UBC Faculty Research and Publications

Socializing in an Open Drug Scene : The relationship Between Access to Private Space and Drug-Related Street Disorder DeBeck, Kora; Wood, Evan; Qi, Jiezhi; Fu, Eric; McArthur, Doug; Montaner, Julio; Kerr, Thomas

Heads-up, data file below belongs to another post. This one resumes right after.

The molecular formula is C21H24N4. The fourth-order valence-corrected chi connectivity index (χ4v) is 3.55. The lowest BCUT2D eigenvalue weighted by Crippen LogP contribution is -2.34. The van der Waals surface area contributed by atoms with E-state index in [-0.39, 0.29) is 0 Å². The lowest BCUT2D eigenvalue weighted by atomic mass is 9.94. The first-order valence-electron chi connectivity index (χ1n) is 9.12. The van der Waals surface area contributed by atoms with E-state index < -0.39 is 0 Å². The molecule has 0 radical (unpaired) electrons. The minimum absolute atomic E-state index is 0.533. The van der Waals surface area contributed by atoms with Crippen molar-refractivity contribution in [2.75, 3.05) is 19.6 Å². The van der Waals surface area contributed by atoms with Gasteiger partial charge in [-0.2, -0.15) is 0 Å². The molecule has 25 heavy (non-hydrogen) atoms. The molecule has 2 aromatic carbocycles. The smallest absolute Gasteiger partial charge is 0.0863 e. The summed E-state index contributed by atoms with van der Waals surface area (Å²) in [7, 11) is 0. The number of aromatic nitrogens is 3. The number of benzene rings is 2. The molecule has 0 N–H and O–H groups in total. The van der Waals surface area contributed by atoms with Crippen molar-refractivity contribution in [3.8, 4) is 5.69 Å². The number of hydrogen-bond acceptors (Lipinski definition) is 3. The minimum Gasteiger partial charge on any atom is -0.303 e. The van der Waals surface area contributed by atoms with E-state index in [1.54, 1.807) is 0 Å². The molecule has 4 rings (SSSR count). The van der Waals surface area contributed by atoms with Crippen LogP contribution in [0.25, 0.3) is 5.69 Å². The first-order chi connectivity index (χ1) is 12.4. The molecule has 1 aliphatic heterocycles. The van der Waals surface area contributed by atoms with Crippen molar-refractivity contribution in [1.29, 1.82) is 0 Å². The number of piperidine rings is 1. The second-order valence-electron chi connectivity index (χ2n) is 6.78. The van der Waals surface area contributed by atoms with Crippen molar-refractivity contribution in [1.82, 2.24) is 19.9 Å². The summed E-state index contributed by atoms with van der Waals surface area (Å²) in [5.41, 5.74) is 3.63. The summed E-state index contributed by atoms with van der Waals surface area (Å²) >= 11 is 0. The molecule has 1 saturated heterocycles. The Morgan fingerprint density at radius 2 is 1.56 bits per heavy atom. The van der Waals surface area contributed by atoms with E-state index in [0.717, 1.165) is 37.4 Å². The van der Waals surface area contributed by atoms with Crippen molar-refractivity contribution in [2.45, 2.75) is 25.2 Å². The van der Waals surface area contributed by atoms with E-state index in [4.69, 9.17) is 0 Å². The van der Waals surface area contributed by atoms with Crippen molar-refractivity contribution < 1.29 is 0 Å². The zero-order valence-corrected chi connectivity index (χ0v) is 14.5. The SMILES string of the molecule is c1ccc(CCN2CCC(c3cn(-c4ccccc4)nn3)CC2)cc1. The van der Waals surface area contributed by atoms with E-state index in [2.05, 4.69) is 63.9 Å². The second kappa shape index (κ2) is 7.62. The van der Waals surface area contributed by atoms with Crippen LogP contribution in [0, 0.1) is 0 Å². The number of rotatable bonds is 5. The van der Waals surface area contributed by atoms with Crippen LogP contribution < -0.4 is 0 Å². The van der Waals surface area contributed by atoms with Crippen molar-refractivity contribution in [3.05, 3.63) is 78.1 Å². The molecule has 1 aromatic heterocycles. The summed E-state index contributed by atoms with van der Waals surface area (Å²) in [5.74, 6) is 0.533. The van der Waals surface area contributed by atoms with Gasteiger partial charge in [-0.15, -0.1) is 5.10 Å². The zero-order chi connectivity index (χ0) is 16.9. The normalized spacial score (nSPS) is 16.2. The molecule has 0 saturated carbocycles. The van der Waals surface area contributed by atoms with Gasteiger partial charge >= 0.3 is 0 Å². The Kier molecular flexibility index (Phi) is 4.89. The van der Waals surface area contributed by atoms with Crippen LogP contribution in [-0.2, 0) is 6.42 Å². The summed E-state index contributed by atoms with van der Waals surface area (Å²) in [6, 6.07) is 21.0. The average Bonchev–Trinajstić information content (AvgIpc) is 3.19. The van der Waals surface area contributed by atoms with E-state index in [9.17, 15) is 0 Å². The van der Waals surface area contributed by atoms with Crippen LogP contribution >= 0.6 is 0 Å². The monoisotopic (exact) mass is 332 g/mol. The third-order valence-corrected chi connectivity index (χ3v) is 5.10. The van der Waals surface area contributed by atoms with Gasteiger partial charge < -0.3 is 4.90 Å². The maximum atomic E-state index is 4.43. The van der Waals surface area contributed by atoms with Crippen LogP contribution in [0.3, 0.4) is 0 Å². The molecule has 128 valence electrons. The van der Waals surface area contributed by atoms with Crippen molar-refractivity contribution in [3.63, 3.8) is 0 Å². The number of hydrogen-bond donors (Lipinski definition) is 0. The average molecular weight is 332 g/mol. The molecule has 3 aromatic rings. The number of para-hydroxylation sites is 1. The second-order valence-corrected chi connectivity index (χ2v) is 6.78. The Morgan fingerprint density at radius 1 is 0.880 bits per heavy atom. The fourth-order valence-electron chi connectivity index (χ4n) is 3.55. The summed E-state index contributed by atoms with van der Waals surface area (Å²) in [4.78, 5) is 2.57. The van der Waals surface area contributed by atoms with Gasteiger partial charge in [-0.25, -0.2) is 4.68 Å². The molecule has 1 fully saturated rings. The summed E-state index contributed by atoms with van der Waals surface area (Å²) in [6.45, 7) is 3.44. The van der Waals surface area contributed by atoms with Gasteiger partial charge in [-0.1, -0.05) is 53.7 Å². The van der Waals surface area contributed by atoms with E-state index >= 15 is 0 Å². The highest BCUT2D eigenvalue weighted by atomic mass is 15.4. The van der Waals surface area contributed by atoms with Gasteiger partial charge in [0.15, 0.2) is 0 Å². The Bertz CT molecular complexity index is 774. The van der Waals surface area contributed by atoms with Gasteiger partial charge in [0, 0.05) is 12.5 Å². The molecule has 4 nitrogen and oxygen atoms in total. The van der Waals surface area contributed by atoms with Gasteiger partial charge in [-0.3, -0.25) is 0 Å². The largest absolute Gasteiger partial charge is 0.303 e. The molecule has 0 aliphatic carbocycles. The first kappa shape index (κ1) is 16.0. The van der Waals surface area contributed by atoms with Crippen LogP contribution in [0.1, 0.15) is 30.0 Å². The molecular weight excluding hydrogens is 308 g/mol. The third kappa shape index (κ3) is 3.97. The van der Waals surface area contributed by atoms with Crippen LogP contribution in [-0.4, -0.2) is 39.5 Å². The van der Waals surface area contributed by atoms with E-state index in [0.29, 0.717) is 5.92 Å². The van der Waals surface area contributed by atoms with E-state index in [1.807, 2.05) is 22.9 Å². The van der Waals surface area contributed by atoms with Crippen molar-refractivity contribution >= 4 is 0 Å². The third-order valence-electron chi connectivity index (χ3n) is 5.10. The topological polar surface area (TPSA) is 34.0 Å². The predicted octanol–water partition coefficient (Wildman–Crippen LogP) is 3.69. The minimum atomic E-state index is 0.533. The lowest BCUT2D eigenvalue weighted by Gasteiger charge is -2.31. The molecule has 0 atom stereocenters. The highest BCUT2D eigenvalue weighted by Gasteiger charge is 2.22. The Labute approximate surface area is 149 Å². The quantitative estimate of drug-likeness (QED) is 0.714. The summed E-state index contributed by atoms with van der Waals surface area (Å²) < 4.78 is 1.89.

Background Limited attention has been given to the potential role that the structure of housing available to people who are entrenched in street-based drug scenes may play in influencing the amount of time injection drug users (IDU) spend on public streets. We sought to examine the relationship between time spent socializing in Vancouver's drug scene and access to private space. Methods Using multivariate logistic regression we evaluated factors associated with socializing (three+ hours each day) in Vancouver's open drug scene among a prospective cohort of IDU. We also assessed attitudes towards relocating socializing activities if greater access to private indoor space was provided. Results Among our sample of 1114 IDU, 43% fit our criteria for socializing in the open drug scene. In multivariate analysis, having limited access to private space was independently associated with socializing (adjusted odds ratio: 1.80, 95% confidence interval: 1.28 – 2.55). In further analysis, 65% of ‘socializers’ reported positive attitudes towards relocating socializing if they had greater access to private space. Conclusion These findings suggest that providing IDU with greater access to private indoor space may reduce one component of drug-related street disorder. Low-threshold supportive housing based on the ‘housing first’ model that include safeguards to manage behaviors associated with illicit drug use appear to offer important opportunities to create the types of private spaces that could support a reduction in street disorder.

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